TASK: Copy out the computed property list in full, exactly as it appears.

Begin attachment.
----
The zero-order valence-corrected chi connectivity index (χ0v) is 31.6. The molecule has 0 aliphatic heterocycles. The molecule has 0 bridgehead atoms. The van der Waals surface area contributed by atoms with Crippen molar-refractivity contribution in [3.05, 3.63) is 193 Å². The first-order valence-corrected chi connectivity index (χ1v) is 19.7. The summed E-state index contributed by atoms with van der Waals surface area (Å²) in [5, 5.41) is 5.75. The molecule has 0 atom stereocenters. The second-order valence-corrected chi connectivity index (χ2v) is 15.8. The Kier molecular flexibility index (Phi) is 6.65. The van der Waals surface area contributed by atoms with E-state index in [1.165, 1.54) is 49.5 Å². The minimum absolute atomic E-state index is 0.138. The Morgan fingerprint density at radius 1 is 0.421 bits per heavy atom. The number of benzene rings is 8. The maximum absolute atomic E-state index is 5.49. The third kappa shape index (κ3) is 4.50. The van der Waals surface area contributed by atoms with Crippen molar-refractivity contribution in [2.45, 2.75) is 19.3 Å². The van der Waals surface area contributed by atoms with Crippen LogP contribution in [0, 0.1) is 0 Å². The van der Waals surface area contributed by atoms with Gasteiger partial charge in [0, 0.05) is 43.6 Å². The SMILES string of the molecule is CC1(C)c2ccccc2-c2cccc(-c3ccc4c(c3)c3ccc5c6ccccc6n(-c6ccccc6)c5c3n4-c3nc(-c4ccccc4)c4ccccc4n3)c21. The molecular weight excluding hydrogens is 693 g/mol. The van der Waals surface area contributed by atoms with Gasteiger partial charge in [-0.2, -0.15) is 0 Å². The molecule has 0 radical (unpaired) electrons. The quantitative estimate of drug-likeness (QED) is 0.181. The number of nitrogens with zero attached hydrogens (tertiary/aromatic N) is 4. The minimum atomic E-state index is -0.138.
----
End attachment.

The zero-order valence-corrected chi connectivity index (χ0v) is 31.6. The molecule has 0 aliphatic heterocycles. The molecule has 0 bridgehead atoms. The van der Waals surface area contributed by atoms with Crippen molar-refractivity contribution in [3.05, 3.63) is 193 Å². The first-order valence-corrected chi connectivity index (χ1v) is 19.7. The summed E-state index contributed by atoms with van der Waals surface area (Å²) in [5, 5.41) is 5.75. The molecule has 0 atom stereocenters. The second-order valence-corrected chi connectivity index (χ2v) is 15.8. The Kier molecular flexibility index (Phi) is 6.65. The van der Waals surface area contributed by atoms with E-state index in [1.165, 1.54) is 49.5 Å². The minimum absolute atomic E-state index is 0.138. The Morgan fingerprint density at radius 1 is 0.421 bits per heavy atom. The number of benzene rings is 8. The maximum absolute atomic E-state index is 5.49. The third kappa shape index (κ3) is 4.50. The van der Waals surface area contributed by atoms with Crippen molar-refractivity contribution in [2.45, 2.75) is 19.3 Å². The van der Waals surface area contributed by atoms with Crippen LogP contribution in [0, 0.1) is 0 Å². The van der Waals surface area contributed by atoms with Gasteiger partial charge in [0, 0.05) is 43.6 Å². The SMILES string of the molecule is CC1(C)c2ccccc2-c2cccc(-c3ccc4c(c3)c3ccc5c6ccccc6n(-c6ccccc6)c5c3n4-c3nc(-c4ccccc4)c4ccccc4n3)c21. The molecular weight excluding hydrogens is 693 g/mol. The van der Waals surface area contributed by atoms with Gasteiger partial charge in [-0.2, -0.15) is 0 Å². The molecule has 0 radical (unpaired) electrons. The quantitative estimate of drug-likeness (QED) is 0.181. The number of nitrogens with zero attached hydrogens (tertiary/aromatic N) is 4. The minimum atomic E-state index is -0.138.